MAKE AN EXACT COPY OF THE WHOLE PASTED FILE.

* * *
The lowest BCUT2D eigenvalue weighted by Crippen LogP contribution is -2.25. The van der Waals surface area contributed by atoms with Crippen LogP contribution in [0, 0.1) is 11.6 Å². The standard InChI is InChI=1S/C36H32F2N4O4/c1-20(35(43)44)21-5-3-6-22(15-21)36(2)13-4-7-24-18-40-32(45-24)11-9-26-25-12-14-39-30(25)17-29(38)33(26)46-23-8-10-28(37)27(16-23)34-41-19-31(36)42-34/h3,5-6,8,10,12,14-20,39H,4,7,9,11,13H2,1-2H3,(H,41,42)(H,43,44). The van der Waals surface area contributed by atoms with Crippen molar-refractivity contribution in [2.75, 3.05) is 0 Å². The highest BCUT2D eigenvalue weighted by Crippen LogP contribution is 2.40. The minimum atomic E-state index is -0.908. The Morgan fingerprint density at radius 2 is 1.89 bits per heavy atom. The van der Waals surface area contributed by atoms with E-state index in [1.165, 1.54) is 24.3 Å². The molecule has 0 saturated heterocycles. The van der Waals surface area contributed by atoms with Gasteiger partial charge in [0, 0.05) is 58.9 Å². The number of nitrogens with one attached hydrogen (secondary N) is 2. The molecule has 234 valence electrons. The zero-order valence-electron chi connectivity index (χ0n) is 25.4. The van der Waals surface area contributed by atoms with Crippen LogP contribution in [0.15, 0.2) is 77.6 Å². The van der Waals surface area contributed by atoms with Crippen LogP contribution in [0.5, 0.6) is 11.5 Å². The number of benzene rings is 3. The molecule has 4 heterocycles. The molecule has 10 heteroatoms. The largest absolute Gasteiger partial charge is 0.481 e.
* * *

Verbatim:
The lowest BCUT2D eigenvalue weighted by Crippen LogP contribution is -2.25. The van der Waals surface area contributed by atoms with Crippen LogP contribution in [0, 0.1) is 11.6 Å². The standard InChI is InChI=1S/C36H32F2N4O4/c1-20(35(43)44)21-5-3-6-22(15-21)36(2)13-4-7-24-18-40-32(45-24)11-9-26-25-12-14-39-30(25)17-29(38)33(26)46-23-8-10-28(37)27(16-23)34-41-19-31(36)42-34/h3,5-6,8,10,12,14-20,39H,4,7,9,11,13H2,1-2H3,(H,41,42)(H,43,44). The van der Waals surface area contributed by atoms with Crippen molar-refractivity contribution in [2.75, 3.05) is 0 Å². The highest BCUT2D eigenvalue weighted by Crippen LogP contribution is 2.40. The minimum atomic E-state index is -0.908. The Morgan fingerprint density at radius 2 is 1.89 bits per heavy atom. The van der Waals surface area contributed by atoms with E-state index in [1.165, 1.54) is 24.3 Å². The molecule has 0 saturated heterocycles. The van der Waals surface area contributed by atoms with Gasteiger partial charge in [0, 0.05) is 58.9 Å². The number of nitrogens with one attached hydrogen (secondary N) is 2. The molecule has 234 valence electrons. The zero-order valence-electron chi connectivity index (χ0n) is 25.4. The van der Waals surface area contributed by atoms with Crippen LogP contribution in [0.15, 0.2) is 77.6 Å². The van der Waals surface area contributed by atoms with Crippen LogP contribution in [0.5, 0.6) is 11.5 Å². The number of benzene rings is 3. The molecule has 4 heterocycles. The molecule has 10 heteroatoms. The largest absolute Gasteiger partial charge is 0.481 e.